This Disposition Agreement is entered into between the State
Ethics Commission and David Bunker pursuant to Section 5 of the
Commission's Enforcement Procedures. This Agreement constitutes a
consented-to final order enforceable in Superior Court, pursuant to
G.L. c. 268B, s.4(j).
On November 12, 2003, the Commission initiated, pursuant to
G.L. c. 268B, s.4(a), a preliminary inquiry into possible
violations of the conflict of interest law, G.L. c. 268A, by
Bunker. The Commission has concluded its inquiry and, on December
16, 2003, found reasonable cause to believe that Bunker violated
G.L. c. 268A, s. 23(b)(2).
The Commission and Bunker now agree to the following findings
of fact and conclusions of law:
Findings of Fact
1. Between January 2001 and January 2003, Bunker was a state
representative from Rutland.
2. A member of the general court is entitled to receive a per
diem allowance for each day that the member is present at the State
House in the performance of his duties. Bunker's per diem allowance
based on his residence in Rutland was $36.
3. In mid-July 2002, Bunker became sick with mononucleosis.
While he was ill, Bunker was at the State House only on infrequent
occasions. Bunker requested and received, however, per diem
allowances for three to four days a week during the period of
mid-July 2002 to mid-September 2002.
4. Bunker acknowledges that he was not entitled to
approximately 30 per diem allowances paid to him during this
Conclusions of Law
5. Section 23(b)(2) prohibits public employees from, knowingly
or with reason to know, using or attempting to use their official
position to secure for themselves or others unwarranted privileges
or exemptions of substantial value not properly available to
similarly situated individuals.
6. As a state representative, Bunker was a state employee
pursuant to G.L. c. 268A, s. 1.
7. By certifying as a state representative to the state
treasurer that he was present at the State House, Bunker used his
state representative position to secure his per diem allowance.
8. Approximately 30 of the per diems Bunker received were an
unwarranted privilege because he was not present at the State House
on those days as required by G.L. c. 3, s. 9B.
9. At $36 per day, 30 per diems totaled $1,080. Therefore,
the privilege was of substantial value.
10. The privilege, which Bunker received, is not properly
available to other members of the legislature as it is contrary to
11. Thus, by receiving $50 or more in travel per diems for
days in which he was not present at the State House, Bunker
knowingly used his state representative position to obtain an
unwarranted privilege of substantial value not properly available
to other similarly situated individuals in violation of s.23(b)(2).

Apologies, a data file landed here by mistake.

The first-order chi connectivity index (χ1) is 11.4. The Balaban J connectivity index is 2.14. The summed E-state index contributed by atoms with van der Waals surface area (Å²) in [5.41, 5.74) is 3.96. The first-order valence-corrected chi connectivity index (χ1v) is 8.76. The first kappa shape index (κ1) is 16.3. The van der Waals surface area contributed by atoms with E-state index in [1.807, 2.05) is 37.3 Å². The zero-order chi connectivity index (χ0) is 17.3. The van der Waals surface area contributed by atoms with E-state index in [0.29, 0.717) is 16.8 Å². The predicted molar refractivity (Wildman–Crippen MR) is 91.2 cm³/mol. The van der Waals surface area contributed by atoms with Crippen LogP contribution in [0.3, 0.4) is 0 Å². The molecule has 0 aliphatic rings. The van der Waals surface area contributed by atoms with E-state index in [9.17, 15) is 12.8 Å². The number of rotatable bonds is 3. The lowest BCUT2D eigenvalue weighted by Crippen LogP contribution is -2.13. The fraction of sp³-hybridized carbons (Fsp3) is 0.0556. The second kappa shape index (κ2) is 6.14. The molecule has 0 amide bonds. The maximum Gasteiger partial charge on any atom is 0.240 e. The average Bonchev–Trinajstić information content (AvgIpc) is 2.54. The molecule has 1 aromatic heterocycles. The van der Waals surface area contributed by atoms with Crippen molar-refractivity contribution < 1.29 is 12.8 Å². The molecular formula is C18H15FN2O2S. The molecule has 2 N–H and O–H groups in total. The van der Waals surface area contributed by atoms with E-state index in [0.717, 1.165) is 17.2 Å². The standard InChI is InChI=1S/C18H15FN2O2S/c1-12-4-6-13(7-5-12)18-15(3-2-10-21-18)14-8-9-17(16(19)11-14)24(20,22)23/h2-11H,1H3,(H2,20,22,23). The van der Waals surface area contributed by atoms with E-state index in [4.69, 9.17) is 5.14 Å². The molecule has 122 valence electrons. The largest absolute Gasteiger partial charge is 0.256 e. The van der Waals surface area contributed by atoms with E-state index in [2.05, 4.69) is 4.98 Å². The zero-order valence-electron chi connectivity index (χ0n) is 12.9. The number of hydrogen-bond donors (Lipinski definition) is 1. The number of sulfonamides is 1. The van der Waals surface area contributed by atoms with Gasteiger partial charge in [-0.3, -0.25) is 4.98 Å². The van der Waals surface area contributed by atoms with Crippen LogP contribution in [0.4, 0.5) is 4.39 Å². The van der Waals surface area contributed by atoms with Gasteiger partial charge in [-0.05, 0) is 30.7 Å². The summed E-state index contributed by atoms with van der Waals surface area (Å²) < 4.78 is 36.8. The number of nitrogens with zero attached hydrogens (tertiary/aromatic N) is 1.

In view of the foregoing violation of G.L. c. 268A by Bunker,
the Commission has determined that the public interest would be
served by the disposition of this matter without further
enforcement proceedings, on the basis of the following terms and
conditions agreed to by Bunker:
(1) that Bunker pay to the Commission the sum of $2,000 as a
civil penalty for violating G.L. c. 268A, s. 23(b)(2);
(2) that Bunker reimburse the Commonwealth of Massachusetts
the sum of $1,080 as a civil forfeiture for the per diem
allowances that he was not entitled to receive; and
(3) that he waive all rights to contest the findings of fact,
conclusions of law and terms and conditions contained in this
Agreement in this or any other related administrative or
judicial proceedings to which the Commission is or may be a
STATE ETHICS COMMISSION
/s/Peter Sturges, Executive Director
Dated: December 18, 2003
Dated: December 9, 2003
I, David Bunker, have personally read the above Disposition
Agreement. I understand that it is a public document and that by
signing it, I will have agreed to all of the terms and conditions
therein including payment of $2,000 to the State Ethics Commission
and $1,080 to the Commonwealth of Massachusetts.
 G.L. c. 3, s. 9B provides that Legislators are entitled to
a $7,200 annual payment for expenses. In addition, a "member of
the general court who lives in . . . Rutland . . . shall receive a
per diem allowance for mileage, meals and lodgings of thirty-six
dollars per day . . ." Legislators are entitled to the per diem
allowance whether the Legislature is in session or prorogued "upon
certification to the state treasurer that he was present at the
 According to Bunker, he was present at the State House on
some occasions while he was ill. During this period, however, he
acknowledges that he did not, due to his illness and fatigue,
maintain accurate records of his schedule and can not now determine
exactly how many days he was present at the State House.